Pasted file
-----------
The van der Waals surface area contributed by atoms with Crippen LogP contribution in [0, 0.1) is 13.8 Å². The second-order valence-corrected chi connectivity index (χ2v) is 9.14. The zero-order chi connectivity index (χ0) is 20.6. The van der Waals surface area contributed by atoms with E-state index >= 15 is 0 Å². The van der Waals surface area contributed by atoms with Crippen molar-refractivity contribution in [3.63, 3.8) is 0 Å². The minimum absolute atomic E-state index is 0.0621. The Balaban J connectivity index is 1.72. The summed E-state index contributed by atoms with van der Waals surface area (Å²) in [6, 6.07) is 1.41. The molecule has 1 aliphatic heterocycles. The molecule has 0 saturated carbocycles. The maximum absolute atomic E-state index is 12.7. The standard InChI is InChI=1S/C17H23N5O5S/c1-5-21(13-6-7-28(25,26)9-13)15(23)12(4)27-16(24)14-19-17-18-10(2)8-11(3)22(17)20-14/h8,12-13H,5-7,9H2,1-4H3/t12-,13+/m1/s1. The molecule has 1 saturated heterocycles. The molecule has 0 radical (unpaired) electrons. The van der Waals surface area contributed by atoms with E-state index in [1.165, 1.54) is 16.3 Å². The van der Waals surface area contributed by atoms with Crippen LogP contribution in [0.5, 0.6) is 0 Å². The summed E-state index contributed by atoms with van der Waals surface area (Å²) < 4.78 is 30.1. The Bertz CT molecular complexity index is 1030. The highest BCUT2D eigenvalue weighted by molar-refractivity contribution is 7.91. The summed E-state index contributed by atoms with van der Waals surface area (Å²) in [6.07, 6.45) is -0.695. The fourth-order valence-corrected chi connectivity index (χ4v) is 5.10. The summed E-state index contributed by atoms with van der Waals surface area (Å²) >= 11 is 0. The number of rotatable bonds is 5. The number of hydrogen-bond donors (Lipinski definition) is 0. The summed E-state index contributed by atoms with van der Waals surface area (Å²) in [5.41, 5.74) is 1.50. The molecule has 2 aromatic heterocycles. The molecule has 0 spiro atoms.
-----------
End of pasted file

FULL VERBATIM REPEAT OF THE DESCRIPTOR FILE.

The van der Waals surface area contributed by atoms with Crippen LogP contribution in [0, 0.1) is 13.8 Å². The second-order valence-corrected chi connectivity index (χ2v) is 9.14. The zero-order chi connectivity index (χ0) is 20.6. The van der Waals surface area contributed by atoms with E-state index >= 15 is 0 Å². The van der Waals surface area contributed by atoms with Crippen molar-refractivity contribution in [3.63, 3.8) is 0 Å². The minimum absolute atomic E-state index is 0.0621. The Balaban J connectivity index is 1.72. The summed E-state index contributed by atoms with van der Waals surface area (Å²) in [6, 6.07) is 1.41. The molecule has 1 aliphatic heterocycles. The molecule has 0 saturated carbocycles. The maximum absolute atomic E-state index is 12.7. The standard InChI is InChI=1S/C17H23N5O5S/c1-5-21(13-6-7-28(25,26)9-13)15(23)12(4)27-16(24)14-19-17-18-10(2)8-11(3)22(17)20-14/h8,12-13H,5-7,9H2,1-4H3/t12-,13+/m1/s1. The molecule has 1 saturated heterocycles. The molecule has 0 radical (unpaired) electrons. The van der Waals surface area contributed by atoms with E-state index in [1.165, 1.54) is 16.3 Å². The van der Waals surface area contributed by atoms with Crippen LogP contribution in [0.5, 0.6) is 0 Å². The summed E-state index contributed by atoms with van der Waals surface area (Å²) < 4.78 is 30.1. The Bertz CT molecular complexity index is 1030. The highest BCUT2D eigenvalue weighted by molar-refractivity contribution is 7.91. The summed E-state index contributed by atoms with van der Waals surface area (Å²) in [6.07, 6.45) is -0.695. The fourth-order valence-corrected chi connectivity index (χ4v) is 5.10. The summed E-state index contributed by atoms with van der Waals surface area (Å²) >= 11 is 0. The number of rotatable bonds is 5. The number of hydrogen-bond donors (Lipinski definition) is 0. The summed E-state index contributed by atoms with van der Waals surface area (Å²) in [5.41, 5.74) is 1.50. The molecule has 2 aromatic heterocycles. The molecule has 0 spiro atoms.